There is, of course, a market in the sense that there is a need: millions of people die from preventable or curable diseases every week. But there is no market in the sense that, unlike Viagra, medicines for leishmaniasis are needed by poor people in poor countries. Pharmaceutical companies judge that they would not get sufficient return on research investment, so why, they ask, should we bother? Their obligation to shareholders, they say, demands that they put the effort into trying to find cures for the diseases of affluence and longevity—heart disease, cancer, Alzheimer's. Of the thousands of new compounds drug companies have brought to the market in recent years, fewer than 1% are for tropical diseases.

We could just shrug, of course, and say that's what you get for being poor. Or, if we were feeling more charitable at the dawn of the new millennium, we could post off a batch of (probably outdated) medicines and feel better. The companies have their own equivalent of those care packages in donation programmes—short-term gestures that look good in the annual report. They can also be cited to counterbalance charges of neglect or of dumping drugs in developing countries that cannot be marketed where regulation is more stringent. (That is so widespread that there is a grim little joke in the industry: if there are no side effects, they say, it must be Honduras.) The trouble with charitable gestures is that they are only gestures. If we want to have an effect, something more systematic is required.

Why should we? Because, as the economist Jeffrey Sachs points out, it is no good waiting for developing countries to attain the degree of affluence that would allow them to buy themselves an effective health service, equipped with the medicines we take for granted. The fact is that ill health in tropical countries is a huge drag on development, and without intervention in health, other aid is the less effective.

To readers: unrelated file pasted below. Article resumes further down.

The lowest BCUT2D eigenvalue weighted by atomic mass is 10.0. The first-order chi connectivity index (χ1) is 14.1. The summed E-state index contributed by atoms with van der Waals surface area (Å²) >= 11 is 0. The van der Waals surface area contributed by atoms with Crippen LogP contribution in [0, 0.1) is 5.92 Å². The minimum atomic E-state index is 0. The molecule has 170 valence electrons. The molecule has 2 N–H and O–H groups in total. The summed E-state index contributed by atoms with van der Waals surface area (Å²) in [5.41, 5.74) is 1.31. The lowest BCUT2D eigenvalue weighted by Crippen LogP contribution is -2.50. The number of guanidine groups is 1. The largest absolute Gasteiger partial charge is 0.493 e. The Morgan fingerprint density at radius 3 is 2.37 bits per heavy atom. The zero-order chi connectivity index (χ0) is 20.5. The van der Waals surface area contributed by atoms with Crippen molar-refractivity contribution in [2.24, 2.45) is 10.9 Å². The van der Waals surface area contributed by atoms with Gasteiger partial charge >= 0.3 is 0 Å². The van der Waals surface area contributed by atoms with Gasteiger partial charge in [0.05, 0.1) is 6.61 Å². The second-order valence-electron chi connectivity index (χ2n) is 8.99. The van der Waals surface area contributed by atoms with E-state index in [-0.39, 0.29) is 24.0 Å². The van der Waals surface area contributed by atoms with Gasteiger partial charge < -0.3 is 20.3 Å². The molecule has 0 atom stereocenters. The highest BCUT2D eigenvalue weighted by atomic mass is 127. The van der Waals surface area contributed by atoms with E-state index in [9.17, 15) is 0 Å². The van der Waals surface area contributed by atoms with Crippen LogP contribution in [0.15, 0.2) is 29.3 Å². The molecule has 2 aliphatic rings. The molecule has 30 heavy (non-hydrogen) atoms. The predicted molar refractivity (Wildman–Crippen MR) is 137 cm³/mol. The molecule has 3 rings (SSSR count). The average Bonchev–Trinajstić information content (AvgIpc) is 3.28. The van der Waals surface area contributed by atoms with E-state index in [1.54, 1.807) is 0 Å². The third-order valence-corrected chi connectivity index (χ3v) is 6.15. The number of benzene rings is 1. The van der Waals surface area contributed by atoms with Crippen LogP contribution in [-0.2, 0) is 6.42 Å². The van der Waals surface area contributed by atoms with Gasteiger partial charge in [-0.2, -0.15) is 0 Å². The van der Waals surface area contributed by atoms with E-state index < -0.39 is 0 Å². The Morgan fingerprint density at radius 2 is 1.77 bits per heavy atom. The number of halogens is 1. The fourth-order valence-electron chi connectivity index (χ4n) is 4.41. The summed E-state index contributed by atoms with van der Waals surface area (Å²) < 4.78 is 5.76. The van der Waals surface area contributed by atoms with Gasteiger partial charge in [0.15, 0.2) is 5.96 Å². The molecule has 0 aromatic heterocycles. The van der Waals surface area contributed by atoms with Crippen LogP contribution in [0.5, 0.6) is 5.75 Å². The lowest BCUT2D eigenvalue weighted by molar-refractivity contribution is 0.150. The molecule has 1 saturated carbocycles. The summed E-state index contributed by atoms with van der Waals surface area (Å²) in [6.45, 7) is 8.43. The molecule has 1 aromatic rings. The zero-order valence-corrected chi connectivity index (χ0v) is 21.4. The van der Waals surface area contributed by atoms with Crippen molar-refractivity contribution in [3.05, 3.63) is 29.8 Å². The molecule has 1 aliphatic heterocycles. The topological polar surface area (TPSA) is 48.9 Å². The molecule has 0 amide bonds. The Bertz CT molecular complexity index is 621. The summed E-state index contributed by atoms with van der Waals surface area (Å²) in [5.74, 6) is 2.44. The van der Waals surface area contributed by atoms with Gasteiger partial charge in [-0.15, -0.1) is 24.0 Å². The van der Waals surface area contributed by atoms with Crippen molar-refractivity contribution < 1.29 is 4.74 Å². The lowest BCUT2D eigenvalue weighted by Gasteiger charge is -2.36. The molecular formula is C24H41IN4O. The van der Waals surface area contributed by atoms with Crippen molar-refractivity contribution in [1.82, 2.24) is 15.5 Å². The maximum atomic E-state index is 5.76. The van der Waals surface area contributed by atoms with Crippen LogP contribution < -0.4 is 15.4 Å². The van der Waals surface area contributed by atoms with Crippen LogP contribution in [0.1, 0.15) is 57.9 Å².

And who should intervene? The pharmaceutical companies have the capacity to do so, as well as a moral debt that they have not begun to pay. But it is unrealistic to suppose that they act without public stimulus. The World Health Organisation has the public authority but not the technical capacity. As a partnership, the industry and international public health bodies could make a significant difference, if they were prepared to set aside, respectively, corporate greed and bureaucratic complacency.

There are signs of a change of approach at the WHO, as the impact of the arrival of the former Norwegian prime minister, Gro Harlem Bruntland, is felt. For the first time in years, the organisation is displaying energy and initiative. How far this will go, though, will depend on how the industry responds.

In the corporate headquarters of major drug companies, the public relations posters display the image they like to present: of caring companies that bring benefit to humanity, relieving the suffering of the sick. What they don't say, is that, so far, their humanity has not extended beyond the limits of the pockets of the sick.


On the advent of the 25th anniversary of the beginning of the AIDS epidemic, over forty million people are living with HIV worldwide. Over 4,900,000 new infections occurred in 2005. HIV/AIDS is a pandemic with increasing rates of infection. There is immediate need for intervention on a global scale; however, the scientific community is divided on the issue of how to halt one of the largest public health threats of the twenty-first century.

In 2003, WHO launched the 3 by 5 Initiative to treat three million HIV positive people with anti-retroviral (ARV) therapy in poor countries by the end of 2005. This approach involves a strategic framework for antiretroviral therapy in five categories: global leadership, partnership and advocacy; urgent, sustained country support; standardized tools to implement ARV therapy; effective and dependable medical and diagnostic supplies; and quickly recognizing and applying advances.